- The Washington Times - Wednesday, October 2, 2002

Federal prosecutors plan to bring criminal charges as early as today against Andrew Fastow, the suspected mastermind of the financial schemes that toppled Enron in a scandal that shook confidence in the stock market, a law enforcement source said yesterday.
Mr. Fastow, who was Enron's chief financial officer, is said to have devised the company's complex web of off-the-books partnerships used to hide some $1 billion in debt from shareholders and federal regulators. He is the most prominent company figure targeted so far by the Justice Department.
In August, a once-trusted Fastow aide, Michael Kopper, pleaded guilty to money laundering and conspiracy to commit wire fraud.
Mr. Kopper said in federal court in Houston that it was Mr. Fastow who provided loans for investments, received kickbacks or negotiated deals that benefited the partnerships rather than the big energy-trading company, now bankrupt.
The law enforcement source, speaking on the condition of anonymity, did not specify the nature of the anticipated charges against Mr. Fastow or whether they would take the form of a grand jury indictment or a Justice Department criminal complaint that would present some of the government's evidence against him.
Mr. Fastow's spokesman, Gordon Andrew, declined comment. The office of his attorney, John Keker, referred calls to Mr. Andrew.
Mr. Fastow, who invoked the Fifth Amendment and refused to testify before Congress early this year, reaped an estimated $30 million from the partnerships.
He emerged as a central figure in the Enron scandal after the Houston-based company, with ties to President Bush and members of his administration, collapsed in bankruptcy last December.
Enron's stunning downfall, bringing the retirement savings of employees with it and wiping out the investments of pension funds and individuals nationwide, became the first in a series of big corporate accounting scandals that rattled investors' confidence and the stock market.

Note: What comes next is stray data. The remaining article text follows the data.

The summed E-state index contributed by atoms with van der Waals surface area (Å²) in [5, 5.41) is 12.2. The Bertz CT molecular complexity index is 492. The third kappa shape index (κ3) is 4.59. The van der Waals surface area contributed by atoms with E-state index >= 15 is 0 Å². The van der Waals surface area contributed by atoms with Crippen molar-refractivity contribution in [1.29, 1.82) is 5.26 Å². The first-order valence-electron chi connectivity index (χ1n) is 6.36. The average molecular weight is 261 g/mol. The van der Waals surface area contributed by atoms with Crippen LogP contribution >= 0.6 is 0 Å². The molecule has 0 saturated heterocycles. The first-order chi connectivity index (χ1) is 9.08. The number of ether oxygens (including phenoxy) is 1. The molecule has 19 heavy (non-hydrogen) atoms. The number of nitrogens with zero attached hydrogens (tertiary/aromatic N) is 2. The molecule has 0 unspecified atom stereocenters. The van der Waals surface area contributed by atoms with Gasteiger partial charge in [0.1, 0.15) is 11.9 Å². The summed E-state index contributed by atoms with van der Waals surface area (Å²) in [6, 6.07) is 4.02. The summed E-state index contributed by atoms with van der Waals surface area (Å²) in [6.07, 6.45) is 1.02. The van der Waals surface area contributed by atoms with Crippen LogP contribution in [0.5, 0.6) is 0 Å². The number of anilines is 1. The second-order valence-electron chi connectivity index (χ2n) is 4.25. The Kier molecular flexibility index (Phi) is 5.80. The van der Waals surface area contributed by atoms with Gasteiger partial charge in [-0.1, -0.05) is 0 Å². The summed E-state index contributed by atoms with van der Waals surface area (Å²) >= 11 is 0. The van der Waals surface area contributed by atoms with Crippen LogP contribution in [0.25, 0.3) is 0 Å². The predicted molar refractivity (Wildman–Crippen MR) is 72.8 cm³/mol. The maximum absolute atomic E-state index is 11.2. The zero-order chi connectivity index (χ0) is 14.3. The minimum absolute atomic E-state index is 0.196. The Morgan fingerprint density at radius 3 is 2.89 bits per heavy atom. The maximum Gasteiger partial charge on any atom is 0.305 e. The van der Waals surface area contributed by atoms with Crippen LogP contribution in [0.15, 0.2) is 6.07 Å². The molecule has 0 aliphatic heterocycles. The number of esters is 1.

In his plea, Mr. Kopper admitted to creating partnerships designed to enrich himself, Mr. Fastow and others at Enron at the expense of the company and its shareholders.
Mr. Kopper's admissions focused on three partnership schemes that prosecutors say Mr. Fastow designed to look like legitimate business deals.
Mr. Kopper said friends, selected Enron employees and members of Mr. Fastow's family used loans from Mr. Fastow or Mr. Kopper to invest in the partnerships to make them appear independent of Enron.
Enron's board of directors approved the partnerships as well as a waiver from conflict-of-interest rules for Mr. Fastow.
The expected action against Mr. Fastow raises the question of what he might say about former Enron Chief Executive Officer Jeffrey Skilling and former Chairman Kenneth Lay if Mr. Fastow began cooperating with the government.
While publicly silent, Mr. Fastow has maintained through his spokesman that he acted with the full knowledge of Enron's top executives, its directors and its auditor, Arthur Andersen LLP, one of the nation's biggest accounting firms.
convicted in June of obstruction of justice for the shredding of Enron audit documents.
Former Enron insiders say it was Mr. Fastow's aggressive and inventive approach to structuring deals that appealed to Mr. Skilling. In 1999, when CFO magazine gave Mr. Fastow its "Excellence Award for Capital Structure," Mr. Skilling told the publication: "Andy has the intelligence and the youthful exuberance to think in new ways."
Mr. Kopper said that he funneled some money from the partnerships back to Mr. Fastow and his family as well as paying the investors.
The day after Mr. Kopper entered his plea, a federal judge froze more than $23 million in bank and brokerage accounts held by Mr. Fastow and his wife, Lea, his family foundation, his brother Peter, several former Enron employees and two holding companies. The Justice Department claimed that the accounts contain money from illegal Enron deals largely organized by Mr. Fastow and Mr. Kopper.
The prosecutors also are going after Mr. Fastow's newly built $2.6 million home in Houston's wealthiest neighborhood, River Oaks, where Mr. Skilling and Mr. Lay live.

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